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Paranormal Activity 4

Director: Henry Joost, Ariel Schulman
Cast: Kathryn Newton, Katie Featherston, Matt Shively, Alexondra Lee, Stephen Dunham, Brady Allen, Aiden Lovekamp

(Room 101; US DVD: 29 Jan 2012)

Many may have given up on the Paranormal Activity franchise after the disappointing second and third entries, but producers of the mega-low budget spookfests are back with one more. Why? Despite the steady decline in quality from film to film (and they didn’t start from a very high point), they’re still raking in incredible amounts of money. Their cost to profit ratio is one of the best ever, so there’s really no reason to quit making them.

There are, however, plenty of reasons for audiences to stop watching.

Namely, they’re no longer even attempting to progress the mysteries of whatever ghost, demon, or specter has been haunting these unlucky suburban families. The fourth entry focuses on Alex, a high school-aged girl living in another generic house in suburbia with her “normal” family. Mom and Dad are having some problems, so Alex spends a lot of time talking to her boyfriend Ben via video chat.

This production aspect has always been fairly well thought out, if not executed, by the Paranormal team. In the first film, the husband—a filmmaker if I remember correctly—purchased a new camera and wanted to play around with it. You know, all the time. The second film featured a concerned family who installed security cameras. Granted, it’s a predictable next step, but also an effective one. The third film jumped back in time a bit, using VHS tapes and a fascination with the “new technology” as an excuse to record the necessary footage.

Now, we’re back to present day. Halloween 2011, to be exact, and Ben is eager to record his crush’s every movement via cell phone and computer cameras. Considering this generation’s compulsive need to chronicle every waking (and now sleeping) moment of their lives, it’s not a stretch to believe a 15-year-old kid would record videos of the girl he desperately wants to date.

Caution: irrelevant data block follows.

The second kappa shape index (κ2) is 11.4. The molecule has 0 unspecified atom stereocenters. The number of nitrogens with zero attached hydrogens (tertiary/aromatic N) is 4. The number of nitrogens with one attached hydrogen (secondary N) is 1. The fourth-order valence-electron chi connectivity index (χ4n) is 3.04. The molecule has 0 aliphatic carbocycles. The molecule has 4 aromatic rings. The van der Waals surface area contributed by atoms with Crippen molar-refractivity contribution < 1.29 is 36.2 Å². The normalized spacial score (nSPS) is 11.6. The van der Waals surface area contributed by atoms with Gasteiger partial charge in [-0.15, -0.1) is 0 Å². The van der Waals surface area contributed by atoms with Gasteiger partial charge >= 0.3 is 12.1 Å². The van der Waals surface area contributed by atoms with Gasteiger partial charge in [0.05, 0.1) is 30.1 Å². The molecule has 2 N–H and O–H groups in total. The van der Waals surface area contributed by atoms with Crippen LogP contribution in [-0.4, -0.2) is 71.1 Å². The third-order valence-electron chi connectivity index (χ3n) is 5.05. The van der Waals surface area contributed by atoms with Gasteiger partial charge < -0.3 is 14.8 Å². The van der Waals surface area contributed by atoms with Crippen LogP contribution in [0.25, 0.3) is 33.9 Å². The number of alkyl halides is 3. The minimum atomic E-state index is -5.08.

Another clever visual trick comes from an unexpected source—an Xbox360 Kinect. Apparently if you turn off the lights in a room and look at it through an infrared lens, you’ll see all of the green dots shot out by the machine to track people’s motion. Yeah, it’s product placement at it’s most brazen, but it also provides the spookiest images in the movie.  It’s utilized early and often, but you don’t see the outline of an otherworldly being every time. The shots are like an autostereogram you have to look at long enough to find the hidden image. I don’t even know if I saw everything I was supposed to—there could be ghosts in every shot, and I just missed them.

These technical implementations help to keep the gimmicky-feeling at bay. If only there was something worth focusing on other than how the movie was made for under $5. Depending on whether you watch the R-rated or unrated version, Paranormal Activity 4 is 87 or 96 minutes of almost identical shots repeated over and over again with little to nothing happening in each of them.

There’s a steady progression of frights—all of which involve something moving suddenly or someone jumping at the camera—but the jolts are all fairly tepid and soon become tedious. Once you hit the 60-minute mark and there’s not a single memorable scare, you know this flick is a waste of time.

Henry Joost and Ariel Schulman—the directors behind the faux-documentary Catfish as well as Paranormal Activity 3—decided early on this wasn’t going to progress the overall story much. After all, it’s the same attitude they took with the last one. This is just another way to string the audience along, and squeeze out a few more dollars from a franchise I’m guessing has no ending whatsoever. Don’t get me wrong—there will be a final Paranormal Activity. It may be No. 6, 7, or 14, but I doubt it will make much sense no matter the number.

Don’t look for any more answers on the tantalizingly titled The Recovered Files, the only bonus feature on the Blu-ray. It’s just a bunch of deleted scenes. The best you can say about the 30 minutes of extra footage is that it’s just as entertaining as the movie. Sadly, that doesn’t amount to much when the main problem with your horror movie is that it’s incredibly boring.

I know I’ve harped on this before, but the only way to get producers to listen to the wants of a demanding audience is at the box office. The fourth entry showed progress. The opening weekend and total gross were both almost cut in half. Here’s hoping they heard us in the only way they know how to listen. We’ll find out in October when Paranormal Activity 5 lands in a theater near you.


Extras rating:

Ben Travers is an awards season analyst and prognosticator with a devout interest in all things film & TV. Mr. Travers lives in Los Angeles as an experienced writer and filmmaker with an extensive portfolio of coverage, including thorough reporting on the Academy Awards, weekly box office reports, and more reviews written than will ever be read. He is a graduate of the University of Iowa with degrees in both journalism and cinema.

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